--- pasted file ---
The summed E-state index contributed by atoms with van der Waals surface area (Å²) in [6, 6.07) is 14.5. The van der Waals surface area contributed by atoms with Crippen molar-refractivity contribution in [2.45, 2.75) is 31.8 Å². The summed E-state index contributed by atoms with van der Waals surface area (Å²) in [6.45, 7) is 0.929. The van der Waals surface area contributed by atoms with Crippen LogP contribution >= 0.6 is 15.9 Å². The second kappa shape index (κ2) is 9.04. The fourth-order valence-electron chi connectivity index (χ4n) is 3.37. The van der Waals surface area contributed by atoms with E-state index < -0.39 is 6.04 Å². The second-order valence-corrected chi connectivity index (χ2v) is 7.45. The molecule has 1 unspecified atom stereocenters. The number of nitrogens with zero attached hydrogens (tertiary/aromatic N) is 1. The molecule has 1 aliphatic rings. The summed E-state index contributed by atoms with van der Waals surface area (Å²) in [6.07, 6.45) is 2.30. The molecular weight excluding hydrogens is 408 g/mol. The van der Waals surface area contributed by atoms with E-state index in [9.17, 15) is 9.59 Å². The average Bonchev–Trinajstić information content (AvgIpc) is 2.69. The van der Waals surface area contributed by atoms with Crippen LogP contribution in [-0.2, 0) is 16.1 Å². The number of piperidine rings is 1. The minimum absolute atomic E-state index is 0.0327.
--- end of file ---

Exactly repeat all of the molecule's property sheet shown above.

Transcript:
The summed E-state index contributed by atoms with van der Waals surface area (Å²) in [6, 6.07) is 14.5. The van der Waals surface area contributed by atoms with Crippen molar-refractivity contribution in [2.45, 2.75) is 31.8 Å². The summed E-state index contributed by atoms with van der Waals surface area (Å²) in [6.45, 7) is 0.929. The van der Waals surface area contributed by atoms with Crippen LogP contribution >= 0.6 is 15.9 Å². The second kappa shape index (κ2) is 9.04. The fourth-order valence-electron chi connectivity index (χ4n) is 3.37. The van der Waals surface area contributed by atoms with E-state index < -0.39 is 6.04 Å². The second-order valence-corrected chi connectivity index (χ2v) is 7.45. The molecule has 1 unspecified atom stereocenters. The number of nitrogens with zero attached hydrogens (tertiary/aromatic N) is 1. The molecule has 1 aliphatic rings. The summed E-state index contributed by atoms with van der Waals surface area (Å²) in [6.07, 6.45) is 2.30. The molecular weight excluding hydrogens is 408 g/mol. The van der Waals surface area contributed by atoms with E-state index in [9.17, 15) is 9.59 Å². The average Bonchev–Trinajstić information content (AvgIpc) is 2.69. The van der Waals surface area contributed by atoms with Crippen LogP contribution in [-0.2, 0) is 16.1 Å². The number of piperidine rings is 1. The minimum absolute atomic E-state index is 0.0327.